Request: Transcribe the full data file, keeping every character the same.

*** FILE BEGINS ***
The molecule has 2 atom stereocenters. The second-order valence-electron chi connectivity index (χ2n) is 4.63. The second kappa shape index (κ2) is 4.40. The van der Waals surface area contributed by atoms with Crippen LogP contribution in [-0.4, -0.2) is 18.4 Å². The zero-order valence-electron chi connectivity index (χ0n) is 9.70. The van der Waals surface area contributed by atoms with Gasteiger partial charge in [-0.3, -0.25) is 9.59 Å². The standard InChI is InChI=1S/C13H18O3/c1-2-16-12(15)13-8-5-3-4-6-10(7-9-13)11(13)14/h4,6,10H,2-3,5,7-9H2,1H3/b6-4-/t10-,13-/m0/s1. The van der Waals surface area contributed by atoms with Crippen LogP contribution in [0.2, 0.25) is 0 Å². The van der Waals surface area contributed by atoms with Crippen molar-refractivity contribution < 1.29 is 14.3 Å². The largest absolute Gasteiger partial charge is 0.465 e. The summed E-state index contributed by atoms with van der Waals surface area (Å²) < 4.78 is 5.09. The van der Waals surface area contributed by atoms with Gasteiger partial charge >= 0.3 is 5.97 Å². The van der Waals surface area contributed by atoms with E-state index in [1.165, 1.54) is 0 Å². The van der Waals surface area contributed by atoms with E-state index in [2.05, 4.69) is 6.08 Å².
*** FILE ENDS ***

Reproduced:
The molecule has 2 atom stereocenters. The second-order valence-electron chi connectivity index (χ2n) is 4.63. The second kappa shape index (κ2) is 4.40. The van der Waals surface area contributed by atoms with Crippen LogP contribution in [-0.4, -0.2) is 18.4 Å². The zero-order valence-electron chi connectivity index (χ0n) is 9.70. The van der Waals surface area contributed by atoms with Gasteiger partial charge in [-0.3, -0.25) is 9.59 Å². The standard InChI is InChI=1S/C13H18O3/c1-2-16-12(15)13-8-5-3-4-6-10(7-9-13)11(13)14/h4,6,10H,2-3,5,7-9H2,1H3/b6-4-/t10-,13-/m0/s1. The van der Waals surface area contributed by atoms with Crippen LogP contribution in [0.2, 0.25) is 0 Å². The van der Waals surface area contributed by atoms with Crippen molar-refractivity contribution < 1.29 is 14.3 Å². The largest absolute Gasteiger partial charge is 0.465 e. The summed E-state index contributed by atoms with van der Waals surface area (Å²) < 4.78 is 5.09. The van der Waals surface area contributed by atoms with Gasteiger partial charge >= 0.3 is 5.97 Å². The van der Waals surface area contributed by atoms with E-state index in [1.165, 1.54) is 0 Å². The van der Waals surface area contributed by atoms with E-state index in [2.05, 4.69) is 6.08 Å².